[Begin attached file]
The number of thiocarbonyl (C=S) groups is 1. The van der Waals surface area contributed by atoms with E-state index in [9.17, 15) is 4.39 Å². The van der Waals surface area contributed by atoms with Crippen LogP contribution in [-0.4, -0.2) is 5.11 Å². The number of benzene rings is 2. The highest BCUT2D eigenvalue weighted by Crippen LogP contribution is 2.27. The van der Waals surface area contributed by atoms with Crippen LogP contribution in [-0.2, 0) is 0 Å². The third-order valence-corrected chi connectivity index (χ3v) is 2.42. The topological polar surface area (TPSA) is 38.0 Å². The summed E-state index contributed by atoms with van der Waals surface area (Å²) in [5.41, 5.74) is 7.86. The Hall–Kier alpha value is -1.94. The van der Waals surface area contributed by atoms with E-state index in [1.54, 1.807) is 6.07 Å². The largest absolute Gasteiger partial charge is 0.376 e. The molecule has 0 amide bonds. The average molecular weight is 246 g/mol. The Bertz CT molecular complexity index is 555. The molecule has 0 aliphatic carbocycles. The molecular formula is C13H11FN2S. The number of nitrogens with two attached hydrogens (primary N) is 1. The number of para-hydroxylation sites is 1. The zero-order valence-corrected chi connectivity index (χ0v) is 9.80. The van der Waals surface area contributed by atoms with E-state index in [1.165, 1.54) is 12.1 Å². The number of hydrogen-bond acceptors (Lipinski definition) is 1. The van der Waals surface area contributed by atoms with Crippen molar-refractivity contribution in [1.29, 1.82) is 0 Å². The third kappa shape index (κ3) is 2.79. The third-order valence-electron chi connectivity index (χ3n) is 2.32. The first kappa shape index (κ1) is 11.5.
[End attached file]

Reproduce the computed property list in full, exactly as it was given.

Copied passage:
The number of thiocarbonyl (C=S) groups is 1. The van der Waals surface area contributed by atoms with E-state index in [9.17, 15) is 4.39 Å². The van der Waals surface area contributed by atoms with Crippen LogP contribution in [-0.4, -0.2) is 5.11 Å². The number of benzene rings is 2. The highest BCUT2D eigenvalue weighted by Crippen LogP contribution is 2.27. The van der Waals surface area contributed by atoms with Crippen LogP contribution in [-0.2, 0) is 0 Å². The third-order valence-corrected chi connectivity index (χ3v) is 2.42. The topological polar surface area (TPSA) is 38.0 Å². The summed E-state index contributed by atoms with van der Waals surface area (Å²) in [5.41, 5.74) is 7.86. The Hall–Kier alpha value is -1.94. The van der Waals surface area contributed by atoms with E-state index in [1.54, 1.807) is 6.07 Å². The largest absolute Gasteiger partial charge is 0.376 e. The molecule has 0 amide bonds. The average molecular weight is 246 g/mol. The Bertz CT molecular complexity index is 555. The molecule has 0 aliphatic carbocycles. The molecular formula is C13H11FN2S. The number of nitrogens with two attached hydrogens (primary N) is 1. The number of para-hydroxylation sites is 1. The zero-order valence-corrected chi connectivity index (χ0v) is 9.80. The van der Waals surface area contributed by atoms with E-state index in [1.165, 1.54) is 12.1 Å². The number of hydrogen-bond acceptors (Lipinski definition) is 1. The van der Waals surface area contributed by atoms with Crippen molar-refractivity contribution in [1.29, 1.82) is 0 Å². The third kappa shape index (κ3) is 2.79. The third-order valence-electron chi connectivity index (χ3n) is 2.32. The first kappa shape index (κ1) is 11.5.